9. Getting there is half the fun
Bar none, one of our favorite parts of the trip was the different modes of transport that visitors use to get to and from the parks. If you’re familiar with the American parks, you surely love riding the monorail from park to park or being greeted by a Disney bus driver to return to your hotel. Tokyo’s monorail (which you pay for, unlike in the U.S. parks!) was probably one of the coolest parts of the trip — the windows are Mickey-shaped, and even the straps for guests to hold onto are Mickey-shaped and decked out for the holidays. The Tokyo Disney Resort is adjacent to the busy Maihama train station, which links park guests to the “outside” world via train. The Disney Resort Cruiser buses are equally adorable, with Mickey-themed windows, seats, and even tail lights. We were certainly sad to leave, and the super kawaii modes of transport made the departure all the more difficult.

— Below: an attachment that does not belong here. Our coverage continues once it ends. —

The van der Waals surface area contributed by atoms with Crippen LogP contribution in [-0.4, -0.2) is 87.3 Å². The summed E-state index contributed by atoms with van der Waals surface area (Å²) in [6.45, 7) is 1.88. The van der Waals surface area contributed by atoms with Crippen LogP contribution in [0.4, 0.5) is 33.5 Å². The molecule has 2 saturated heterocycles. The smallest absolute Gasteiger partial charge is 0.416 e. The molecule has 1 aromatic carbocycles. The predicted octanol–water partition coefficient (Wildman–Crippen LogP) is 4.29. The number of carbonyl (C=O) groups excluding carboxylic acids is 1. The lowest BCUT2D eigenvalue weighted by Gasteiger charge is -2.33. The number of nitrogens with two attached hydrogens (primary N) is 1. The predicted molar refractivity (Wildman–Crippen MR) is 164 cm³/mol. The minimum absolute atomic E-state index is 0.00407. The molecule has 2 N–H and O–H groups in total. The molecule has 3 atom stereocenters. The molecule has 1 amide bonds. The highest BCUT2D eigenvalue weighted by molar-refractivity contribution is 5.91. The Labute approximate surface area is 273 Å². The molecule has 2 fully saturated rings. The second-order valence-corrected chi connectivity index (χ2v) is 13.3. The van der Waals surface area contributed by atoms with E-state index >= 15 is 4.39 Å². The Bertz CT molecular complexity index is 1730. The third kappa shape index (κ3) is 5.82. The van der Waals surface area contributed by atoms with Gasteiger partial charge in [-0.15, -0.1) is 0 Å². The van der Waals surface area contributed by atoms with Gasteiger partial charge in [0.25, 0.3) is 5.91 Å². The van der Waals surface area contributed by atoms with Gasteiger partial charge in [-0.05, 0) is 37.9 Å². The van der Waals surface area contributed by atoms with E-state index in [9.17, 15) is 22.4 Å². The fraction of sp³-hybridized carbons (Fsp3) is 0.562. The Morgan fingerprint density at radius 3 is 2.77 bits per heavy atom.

10. The spirit of Disney
As Walt Disney famously said on Disneyland’s opening day, “To all who come to this happy place: welcome,” and that’s exactly what our friends in Japan did for a couple of wide-eyed Americans. I’ll admit that we were nervous about the language barrier, getting lost, or any number of mishaps that could have happened along the way, but the people in Tokyo and the Tokyo Disney Resort were so kind, warm, and excited to welcome us to their home park, that even as we were leaving, we wanted to turn the plane around to go back. They truly love Disney and believe in its magic, and it’s this attitude that was both infectious and made us feel so at ease and at home. There was nothing more magical than getting to share in their joy, and I can only hope that some day we are able to go back.